Description: Some brief but informative description
Version: 1.2.3
Libs: -L${libdir} -lmy-project-1
Cflags: -I${includedir}/my-project-1
Requires: glib-2.0 >= 2.40 gio-2.0 >= 2.42 nice >= 0.1.6
Requires.private: gthread-2.0 >= 2.40

All code samples in this post are released into the public domain.

8 thoughts on “A checklist for writing pkg-config files

  1. Matthias

    Include useful ancillary variables, such as the paths to any utilities

    Unfortunately, CMake cannot read them and provides only the standard variables. But still a good advice.

    1. Philip Withnall Post author

      I don’t know much about CMake, so this might be total rubbish, but couldn’t you use execute_command() (or something like it) to run pkg-config --variable=my-variable my-project?

      1. AbdulKareem

        I may be mistaken but OP here talks about creating .pc files which provides flags required for compiling against particular library.

        pkg-config utility writes those flags to stdout to be used with compiler.

  2. Dan Nicholson

    Good stuff! I looked at your macro and left some comments in the bug. Two thoughts on your suggested usage.

    1. The DISTCLEANFILES and EXTRA_DIST settings in Makefile.am are unnecessary since you're using AC_CONFIG_FILES. For the same reason that you don't have to manually dist Makefile.in or cleanup Makefile on distclean, the files passed in AC_CONFIG_FILES shouldn't need this handling.

    2. Using pkg.m4 from pkg-config-0.27 and newer, you can use the PKG_INSTALLDIR/PKG_NOARCH_INSTALLDIR macros to set the installation directory for the pc files. This allows the builder to override them in a standard way if they need to. The variables substituted are pkgconfigdir and noarch_pkgconfigdir, respectively. So, you could include PKG_INSTALLDIR in configure.ac and then drop the pkgconfigdir setting in Makefile.am.

  3. Anonymous

    You shouldn't actually use AC_CONFIG_FILES for a .pc.in file; instead, you should use sed in Makefile.am. That way, someone can "make prefix=/elsewhere" and have that work correctly.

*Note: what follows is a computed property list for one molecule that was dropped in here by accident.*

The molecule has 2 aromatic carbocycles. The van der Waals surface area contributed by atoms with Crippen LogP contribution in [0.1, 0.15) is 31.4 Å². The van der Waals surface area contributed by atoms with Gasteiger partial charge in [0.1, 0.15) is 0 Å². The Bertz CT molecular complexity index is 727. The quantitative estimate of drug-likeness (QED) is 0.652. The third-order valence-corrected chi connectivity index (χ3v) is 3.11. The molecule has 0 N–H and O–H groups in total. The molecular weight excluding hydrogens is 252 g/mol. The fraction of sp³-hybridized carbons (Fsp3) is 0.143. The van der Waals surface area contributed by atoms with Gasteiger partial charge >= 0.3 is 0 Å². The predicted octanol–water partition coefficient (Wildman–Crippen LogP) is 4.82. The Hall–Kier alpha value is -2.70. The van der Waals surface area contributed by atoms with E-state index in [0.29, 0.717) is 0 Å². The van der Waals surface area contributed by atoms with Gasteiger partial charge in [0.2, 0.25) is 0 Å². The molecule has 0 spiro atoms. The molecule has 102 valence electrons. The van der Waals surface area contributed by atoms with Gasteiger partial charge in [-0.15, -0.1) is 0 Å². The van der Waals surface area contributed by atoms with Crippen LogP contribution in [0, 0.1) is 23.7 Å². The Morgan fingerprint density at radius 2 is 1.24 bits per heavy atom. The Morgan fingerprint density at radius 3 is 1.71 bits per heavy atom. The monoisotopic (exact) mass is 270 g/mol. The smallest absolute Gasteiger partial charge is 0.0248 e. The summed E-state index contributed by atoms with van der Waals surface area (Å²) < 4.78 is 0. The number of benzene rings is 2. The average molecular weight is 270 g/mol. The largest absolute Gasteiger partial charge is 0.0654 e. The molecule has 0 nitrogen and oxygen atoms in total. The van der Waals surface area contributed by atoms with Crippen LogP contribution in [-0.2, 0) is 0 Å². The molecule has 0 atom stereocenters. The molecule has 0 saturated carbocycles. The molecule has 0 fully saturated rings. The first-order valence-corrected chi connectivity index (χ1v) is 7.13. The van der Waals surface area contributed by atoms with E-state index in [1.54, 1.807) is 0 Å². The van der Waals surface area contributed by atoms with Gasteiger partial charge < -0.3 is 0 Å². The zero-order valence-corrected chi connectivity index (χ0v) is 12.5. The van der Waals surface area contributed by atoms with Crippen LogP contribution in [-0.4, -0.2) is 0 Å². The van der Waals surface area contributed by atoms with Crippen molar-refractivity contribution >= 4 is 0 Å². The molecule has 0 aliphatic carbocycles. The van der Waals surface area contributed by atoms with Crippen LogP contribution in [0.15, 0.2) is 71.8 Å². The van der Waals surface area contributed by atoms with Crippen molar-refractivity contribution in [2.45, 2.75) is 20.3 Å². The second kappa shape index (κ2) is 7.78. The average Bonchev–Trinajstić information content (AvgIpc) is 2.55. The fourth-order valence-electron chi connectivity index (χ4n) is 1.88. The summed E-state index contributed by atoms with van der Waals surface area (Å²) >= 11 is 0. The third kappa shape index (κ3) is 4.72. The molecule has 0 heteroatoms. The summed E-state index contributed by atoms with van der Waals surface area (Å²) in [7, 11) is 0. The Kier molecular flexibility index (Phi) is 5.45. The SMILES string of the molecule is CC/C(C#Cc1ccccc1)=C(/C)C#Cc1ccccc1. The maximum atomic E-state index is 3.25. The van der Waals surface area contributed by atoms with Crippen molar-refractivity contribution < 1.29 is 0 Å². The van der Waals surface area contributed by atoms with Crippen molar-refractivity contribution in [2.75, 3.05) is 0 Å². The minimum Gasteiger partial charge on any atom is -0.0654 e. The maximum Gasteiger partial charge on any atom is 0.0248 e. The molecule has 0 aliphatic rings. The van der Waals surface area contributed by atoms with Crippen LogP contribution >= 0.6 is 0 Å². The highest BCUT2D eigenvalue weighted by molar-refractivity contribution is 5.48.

Also, it's obnoxious that the first of the two lists in AX_PKG_CHECK_MODULES is the *public* list, since that's the one you almost never want, unless you've actually made your library expose implementation details of the other library.

    The rest looks great.

    1. Philip Withnall Post author

      Given that I can only find one library (harfbuzz) which doesn’t use AC_CONFIG_FILES for its .pc file, out of a quick sample of the core git repos I have, I’m not entirely convinced of the practical need to support make prefix=/elsewhere. Using AC_CONFIG_FILES is a lot more convenient. Is there a real use case where make prefix=/elsewhere needs to be supported without re-running configure?

      I’m on the fence about public-vs-private as well. Private should be used more commonly, but I could imagine people _assuming_ public would come first, using the macro that way, and experiencing bugs which completely belie the original point of having the macro (which was to avoid static linking problems). I’ll put it up for consideration in the pkg-config bug report though.

      1. Philip Withnall Post author

        I’ve received a comment by e-mail stating that AC_CONFIG_FILES is correct for pkg-config files, because it substitutes in references to the variables, rather than the values themselves. So @prefix@ is typically expanded to ${prefix}. pkg-config can then do the recursive expansion of the variables itself.